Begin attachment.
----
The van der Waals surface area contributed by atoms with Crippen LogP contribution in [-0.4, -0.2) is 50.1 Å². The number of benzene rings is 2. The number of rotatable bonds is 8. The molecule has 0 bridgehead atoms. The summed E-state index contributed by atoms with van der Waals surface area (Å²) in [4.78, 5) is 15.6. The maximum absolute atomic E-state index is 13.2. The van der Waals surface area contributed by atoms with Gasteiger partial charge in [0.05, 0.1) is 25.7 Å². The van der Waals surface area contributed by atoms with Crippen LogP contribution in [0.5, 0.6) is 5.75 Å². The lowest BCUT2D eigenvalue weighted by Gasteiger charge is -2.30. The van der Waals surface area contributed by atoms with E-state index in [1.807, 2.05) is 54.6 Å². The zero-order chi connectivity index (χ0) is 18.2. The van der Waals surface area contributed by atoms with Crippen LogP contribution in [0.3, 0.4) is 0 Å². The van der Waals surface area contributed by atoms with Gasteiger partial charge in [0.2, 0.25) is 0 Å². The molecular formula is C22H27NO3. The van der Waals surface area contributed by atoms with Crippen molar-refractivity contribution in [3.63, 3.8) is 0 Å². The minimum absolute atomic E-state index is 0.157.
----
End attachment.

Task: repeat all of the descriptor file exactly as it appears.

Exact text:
The van der Waals surface area contributed by atoms with Crippen LogP contribution in [-0.4, -0.2) is 50.1 Å². The number of benzene rings is 2. The number of rotatable bonds is 8. The molecule has 0 bridgehead atoms. The summed E-state index contributed by atoms with van der Waals surface area (Å²) in [4.78, 5) is 15.6. The maximum absolute atomic E-state index is 13.2. The van der Waals surface area contributed by atoms with Gasteiger partial charge in [0.05, 0.1) is 25.7 Å². The van der Waals surface area contributed by atoms with Crippen LogP contribution in [0.5, 0.6) is 5.75 Å². The lowest BCUT2D eigenvalue weighted by Gasteiger charge is -2.30. The van der Waals surface area contributed by atoms with E-state index in [1.807, 2.05) is 54.6 Å². The zero-order chi connectivity index (χ0) is 18.2. The van der Waals surface area contributed by atoms with Crippen LogP contribution in [0.3, 0.4) is 0 Å². The van der Waals surface area contributed by atoms with Gasteiger partial charge in [0.2, 0.25) is 0 Å². The molecular formula is C22H27NO3. The van der Waals surface area contributed by atoms with Crippen molar-refractivity contribution in [3.63, 3.8) is 0 Å². The minimum absolute atomic E-state index is 0.157.